The emergence of e-commerce giant Amazon, for example, has forced retailers to re-examine supply chain processes and increase investments in omnichannel presences. “A lot of times companies get into the idea of `follow the leader’ and benchmarking things that are going to help them catch the leader,” says Adams. “But if you start out behind, you’re always going to be behind because you’re trying to catch up with where they are and not where they’re going. A lot of companies fall into those traps.”
It’s not easy to create disruptions or to confront the change they set in motion. Stanford researchers described a “first mover advantage” in the late 1980s, but there’s a danger in being the company that introduces a new product, process, or platform. An old adage reinforces the point: “It is easy to identify the pioneers. They’re the ones with the arrows in their backs.” A larger company may have the resources to fend off an aspiring game-changer who pushes too far too fast. A decade after the Stanford study, Peter Golder and Gerard Tellis reported a 47 percent failure rate for first movers but a mere 8 percent failure rate for “fast followers” who demonstrate a deeper understanding of the market where change is introduced.
How do you avoid getting left in the dust? Be observant, for one. Keep a close eye on your competition and engage in periodic evaluations of your own products and processes. “You have to have a constant understanding of what your competitors are doing, what you’re doing, where you’re moving – both that external and internal eye of the marketplace,” Adams said.
In the article “Meeting the challenge of disruptive change,” Christensen and co-author Michael Overdorf say that companies’ capacities to adjust to disruptive change are affected by their values, resources and processes. Values represent a crucial factor in determining what an organization can or can’t do. For executives, the decisions frequently revolve around whether or not to invest in new products, services or processes. But values also cascade down from the C-suite, affecting on-the-spot decisions of middle managers, salespeople and so on.
When executives and managers evaluate resources, they should be considering human and monetary capital and technology, as well as company brands, product designs and relationships with customers and other key stakeholders. AIG offers one example of how resource analysis relates to internal and external change. The insurance company serves more than 88 million customers whose lives could be changed in an instant by fires, hurricanes, tornados and other calamities. In 2012, a self-study led to the creation of a “science team” as a means of gaining a competitive advantage in a marketplace long reliant on individual expert judgment. The team, which grew within two years to 130 employees from various management and scientific backgrounds, focuses on analytics as a catalyst for evidence-based decision making. Harbert College graduate Murli Buluswar, the company’s chief science officer, credits the internal change to “imagination” winning out over “inertia.”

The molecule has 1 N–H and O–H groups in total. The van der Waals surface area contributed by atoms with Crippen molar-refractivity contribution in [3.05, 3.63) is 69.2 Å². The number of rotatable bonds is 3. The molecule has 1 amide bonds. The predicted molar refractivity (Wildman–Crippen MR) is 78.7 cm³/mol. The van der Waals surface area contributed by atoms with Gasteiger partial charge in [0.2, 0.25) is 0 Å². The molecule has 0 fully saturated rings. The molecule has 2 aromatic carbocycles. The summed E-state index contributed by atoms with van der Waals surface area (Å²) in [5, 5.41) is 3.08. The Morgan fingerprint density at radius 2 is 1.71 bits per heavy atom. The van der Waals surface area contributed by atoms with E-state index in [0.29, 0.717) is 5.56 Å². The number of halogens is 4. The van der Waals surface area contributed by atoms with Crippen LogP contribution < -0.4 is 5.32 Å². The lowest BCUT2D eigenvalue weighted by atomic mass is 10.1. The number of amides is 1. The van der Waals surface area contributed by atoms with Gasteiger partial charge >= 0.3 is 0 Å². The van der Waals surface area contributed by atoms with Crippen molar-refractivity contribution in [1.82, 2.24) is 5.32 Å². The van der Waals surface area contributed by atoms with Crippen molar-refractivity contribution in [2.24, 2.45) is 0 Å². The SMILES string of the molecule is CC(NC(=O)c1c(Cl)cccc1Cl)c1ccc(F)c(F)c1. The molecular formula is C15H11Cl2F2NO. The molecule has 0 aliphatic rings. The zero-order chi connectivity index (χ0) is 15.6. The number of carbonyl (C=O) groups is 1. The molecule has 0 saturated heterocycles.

One of the critical goals of the move was to avoid being surprised by changes in the market. “The power of fear is quite tremendous in evolving oneself to think and act differently” and to “ask questions today that we weren’t asking about our roles before,” Buluswar said.
That self-study and commitment of new resources also brought about a change in processes. To embrace or effect change, you must be willing to examine what Christensen and Overdorf described as “patterns of interaction, coordination, communication, and decision making” that convert resources into deliverables of heightened worth. Some processes are clearly defined and documented, while others are informal routines that take shape over time.
To understand how much attention to process matters, think about Amazon and the struggle more traditional retailers have faced in responding to changes they’ve introduced. As Brian Gibson, Harbert College's Wilson Family Professor of Supply Chain Management, notes, the idea of omnichannel retail has been around for 20 years. But Amazon has continually adjusted, not only expanding the line of products it delivers, but the ways, the channels over which it connects with consumers. They have remained in a lead position, in part, because the companies chasing them haven't been able to clone their secret sauce – a well-oiled procurement and supply chain operation.
Changing your processes may be a painful but necessary exercise. Gibson said executives must be willing to make hard decisions about whether they (A) "have the right strategy" or (B) "the right people developing the strategy."
Sometimes refocusing, making those major shifts in strategy or process, is hard to do with the existing people who built them," he said. "You want to bring people in with a fresh set of eyes to say, 'We need to blow this up and start over again.'"
* This story first appeared in the Spring 2017 issue of Harbert Magazine